And joining me now, from the G7 in France, is NBC News chief White House correspondent, Hallie Jackson. And Hallie, I know this White House, at times, and Republicans here, in Washington, at times, don't know exactly how to defend the president and some of what he says in any moment in time. I know that the White House has had a hard time finding somebody to provide us for this show, today. And it may be because of misinterpretations of what the president may mean at any given point in time. The president, this morning, was asked about having second thoughts about China. I want to play for what he said. And then I want you to explain what he really meant. Here it is.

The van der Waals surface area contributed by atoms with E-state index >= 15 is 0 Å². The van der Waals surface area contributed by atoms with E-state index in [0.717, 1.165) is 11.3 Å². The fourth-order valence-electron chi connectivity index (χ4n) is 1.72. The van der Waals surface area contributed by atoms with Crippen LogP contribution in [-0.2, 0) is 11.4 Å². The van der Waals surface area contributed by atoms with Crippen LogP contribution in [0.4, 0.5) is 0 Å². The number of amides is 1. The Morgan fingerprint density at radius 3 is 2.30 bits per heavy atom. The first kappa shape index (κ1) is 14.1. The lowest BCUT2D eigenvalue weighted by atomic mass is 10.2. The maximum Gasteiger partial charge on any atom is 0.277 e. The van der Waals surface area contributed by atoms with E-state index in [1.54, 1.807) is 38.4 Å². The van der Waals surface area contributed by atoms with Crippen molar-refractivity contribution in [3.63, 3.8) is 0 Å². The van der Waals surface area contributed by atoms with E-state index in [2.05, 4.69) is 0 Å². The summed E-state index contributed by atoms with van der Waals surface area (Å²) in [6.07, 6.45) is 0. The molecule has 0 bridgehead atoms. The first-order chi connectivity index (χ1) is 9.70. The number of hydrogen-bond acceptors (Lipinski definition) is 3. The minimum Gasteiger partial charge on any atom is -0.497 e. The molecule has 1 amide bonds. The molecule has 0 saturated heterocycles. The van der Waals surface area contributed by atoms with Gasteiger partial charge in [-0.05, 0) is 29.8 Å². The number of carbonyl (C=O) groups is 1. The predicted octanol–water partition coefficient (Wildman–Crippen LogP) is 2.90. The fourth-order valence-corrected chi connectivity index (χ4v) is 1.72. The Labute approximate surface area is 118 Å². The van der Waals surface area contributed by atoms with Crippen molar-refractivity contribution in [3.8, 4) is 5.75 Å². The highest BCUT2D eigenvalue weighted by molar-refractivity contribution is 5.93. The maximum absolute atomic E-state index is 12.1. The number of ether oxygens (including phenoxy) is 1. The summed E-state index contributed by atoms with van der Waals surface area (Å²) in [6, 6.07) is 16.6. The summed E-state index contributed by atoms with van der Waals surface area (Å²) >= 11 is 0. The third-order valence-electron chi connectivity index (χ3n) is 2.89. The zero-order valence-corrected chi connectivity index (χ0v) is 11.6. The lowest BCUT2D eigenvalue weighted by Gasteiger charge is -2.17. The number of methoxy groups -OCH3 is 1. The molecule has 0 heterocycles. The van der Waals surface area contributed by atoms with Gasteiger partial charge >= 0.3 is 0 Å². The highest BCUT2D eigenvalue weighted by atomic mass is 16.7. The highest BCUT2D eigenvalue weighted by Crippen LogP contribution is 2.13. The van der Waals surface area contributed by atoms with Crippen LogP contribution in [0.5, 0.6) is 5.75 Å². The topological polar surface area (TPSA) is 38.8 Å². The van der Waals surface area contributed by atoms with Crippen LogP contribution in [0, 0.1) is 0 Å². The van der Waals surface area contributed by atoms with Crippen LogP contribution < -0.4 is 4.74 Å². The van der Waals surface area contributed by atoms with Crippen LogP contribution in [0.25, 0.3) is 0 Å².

[BEGIN TAPE]

REPORTER:

Are you having second thoughts on escalating the trade war with China?

PRESIDENT DONALD TRUMP:

Yeah, for sure. Why not?

REPORTER:

Second thoughts?

PRESIDENT DONALD TRUMP:

Might as well. Might as well.

REPORTER:

Do you have second thoughts about escalating the war with China?

PRESIDENT DONALD TRUMP:

I have second thoughts about everything.

[END TAPE]

CHUCK TODD:

All right, that certainly sounded, after two follow-ups, that sounded like a president who, at least, was hearing the criticism he's been receiving from his fellow world leaders about this trade war. But apparently, he didn't mean what he said.

HALLIE JACKSON: